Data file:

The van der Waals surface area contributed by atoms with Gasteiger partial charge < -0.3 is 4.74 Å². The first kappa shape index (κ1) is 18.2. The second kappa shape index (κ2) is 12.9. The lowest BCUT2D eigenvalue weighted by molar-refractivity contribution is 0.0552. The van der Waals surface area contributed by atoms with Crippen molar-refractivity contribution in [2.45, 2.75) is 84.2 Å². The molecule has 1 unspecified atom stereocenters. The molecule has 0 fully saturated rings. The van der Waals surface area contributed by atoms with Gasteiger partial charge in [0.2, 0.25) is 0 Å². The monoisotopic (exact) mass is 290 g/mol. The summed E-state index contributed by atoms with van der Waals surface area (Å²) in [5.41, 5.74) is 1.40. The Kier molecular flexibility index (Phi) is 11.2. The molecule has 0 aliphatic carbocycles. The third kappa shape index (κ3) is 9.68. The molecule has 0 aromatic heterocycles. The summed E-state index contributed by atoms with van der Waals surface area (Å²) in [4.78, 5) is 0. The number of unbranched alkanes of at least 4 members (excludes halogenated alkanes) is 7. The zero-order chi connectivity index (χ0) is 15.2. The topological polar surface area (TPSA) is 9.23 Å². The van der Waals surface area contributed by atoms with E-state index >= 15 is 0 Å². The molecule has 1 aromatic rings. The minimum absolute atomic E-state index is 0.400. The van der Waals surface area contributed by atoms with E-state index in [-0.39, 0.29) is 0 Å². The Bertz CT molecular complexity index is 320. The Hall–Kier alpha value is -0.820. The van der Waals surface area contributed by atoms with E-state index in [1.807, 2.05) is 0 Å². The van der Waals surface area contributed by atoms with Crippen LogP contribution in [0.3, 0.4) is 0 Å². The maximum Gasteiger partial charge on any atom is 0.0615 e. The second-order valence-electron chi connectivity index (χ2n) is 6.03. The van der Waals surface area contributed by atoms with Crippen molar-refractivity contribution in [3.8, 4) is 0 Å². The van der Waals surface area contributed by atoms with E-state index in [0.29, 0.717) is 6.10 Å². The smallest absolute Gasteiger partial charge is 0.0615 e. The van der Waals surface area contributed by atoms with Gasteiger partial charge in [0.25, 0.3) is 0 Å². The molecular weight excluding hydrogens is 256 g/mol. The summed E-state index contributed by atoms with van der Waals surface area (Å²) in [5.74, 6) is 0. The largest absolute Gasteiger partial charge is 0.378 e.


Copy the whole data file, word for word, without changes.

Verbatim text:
The van der Waals surface area contributed by atoms with Gasteiger partial charge < -0.3 is 4.74 Å². The first kappa shape index (κ1) is 18.2. The second kappa shape index (κ2) is 12.9. The lowest BCUT2D eigenvalue weighted by molar-refractivity contribution is 0.0552. The van der Waals surface area contributed by atoms with Crippen molar-refractivity contribution in [2.45, 2.75) is 84.2 Å². The molecule has 1 unspecified atom stereocenters. The molecule has 0 fully saturated rings. The van der Waals surface area contributed by atoms with Gasteiger partial charge in [0.2, 0.25) is 0 Å². The monoisotopic (exact) mass is 290 g/mol. The summed E-state index contributed by atoms with van der Waals surface area (Å²) in [5.41, 5.74) is 1.40. The Kier molecular flexibility index (Phi) is 11.2. The molecule has 0 aliphatic carbocycles. The third kappa shape index (κ3) is 9.68. The molecule has 0 aromatic heterocycles. The summed E-state index contributed by atoms with van der Waals surface area (Å²) in [4.78, 5) is 0. The number of unbranched alkanes of at least 4 members (excludes halogenated alkanes) is 7. The zero-order chi connectivity index (χ0) is 15.2. The topological polar surface area (TPSA) is 9.23 Å². The van der Waals surface area contributed by atoms with E-state index >= 15 is 0 Å². The molecule has 1 aromatic rings. The minimum absolute atomic E-state index is 0.400. The van der Waals surface area contributed by atoms with E-state index in [-0.39, 0.29) is 0 Å². The Bertz CT molecular complexity index is 320. The Hall–Kier alpha value is -0.820. The van der Waals surface area contributed by atoms with E-state index in [1.807, 2.05) is 0 Å². The van der Waals surface area contributed by atoms with Crippen LogP contribution in [0.3, 0.4) is 0 Å². The maximum Gasteiger partial charge on any atom is 0.0615 e. The second-order valence-electron chi connectivity index (χ2n) is 6.03. The van der Waals surface area contributed by atoms with Crippen molar-refractivity contribution in [3.8, 4) is 0 Å². The van der Waals surface area contributed by atoms with E-state index in [0.29, 0.717) is 6.10 Å². The smallest absolute Gasteiger partial charge is 0.0615 e. The van der Waals surface area contributed by atoms with Gasteiger partial charge in [0.25, 0.3) is 0 Å². The molecular weight excluding hydrogens is 256 g/mol. The summed E-state index contributed by atoms with van der Waals surface area (Å²) in [5.74, 6) is 0. The largest absolute Gasteiger partial charge is 0.378 e.